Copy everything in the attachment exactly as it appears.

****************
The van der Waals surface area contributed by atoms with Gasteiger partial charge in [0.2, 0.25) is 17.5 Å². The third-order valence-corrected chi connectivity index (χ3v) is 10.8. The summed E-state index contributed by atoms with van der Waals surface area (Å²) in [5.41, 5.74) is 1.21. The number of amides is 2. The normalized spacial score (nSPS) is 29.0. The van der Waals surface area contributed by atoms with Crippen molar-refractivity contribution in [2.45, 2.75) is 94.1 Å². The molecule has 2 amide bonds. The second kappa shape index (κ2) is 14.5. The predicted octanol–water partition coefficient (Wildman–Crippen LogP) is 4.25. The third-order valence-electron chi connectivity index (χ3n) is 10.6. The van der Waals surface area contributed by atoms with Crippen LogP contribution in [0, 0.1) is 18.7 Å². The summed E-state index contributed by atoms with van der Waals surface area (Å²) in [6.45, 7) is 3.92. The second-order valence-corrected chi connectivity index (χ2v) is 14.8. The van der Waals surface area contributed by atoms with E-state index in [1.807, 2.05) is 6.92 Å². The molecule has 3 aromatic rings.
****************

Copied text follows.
The van der Waals surface area contributed by atoms with Gasteiger partial charge in [0.2, 0.25) is 17.5 Å². The third-order valence-corrected chi connectivity index (χ3v) is 10.8. The summed E-state index contributed by atoms with van der Waals surface area (Å²) in [5.41, 5.74) is 1.21. The number of amides is 2. The normalized spacial score (nSPS) is 29.0. The van der Waals surface area contributed by atoms with Crippen molar-refractivity contribution in [2.45, 2.75) is 94.1 Å². The molecule has 2 amide bonds. The second kappa shape index (κ2) is 14.5. The predicted octanol–water partition coefficient (Wildman–Crippen LogP) is 4.25. The third-order valence-electron chi connectivity index (χ3n) is 10.6. The van der Waals surface area contributed by atoms with Crippen LogP contribution in [0, 0.1) is 18.7 Å². The summed E-state index contributed by atoms with van der Waals surface area (Å²) in [6.45, 7) is 3.92. The second-order valence-corrected chi connectivity index (χ2v) is 14.8. The van der Waals surface area contributed by atoms with E-state index in [1.807, 2.05) is 6.92 Å². The molecule has 3 aromatic rings.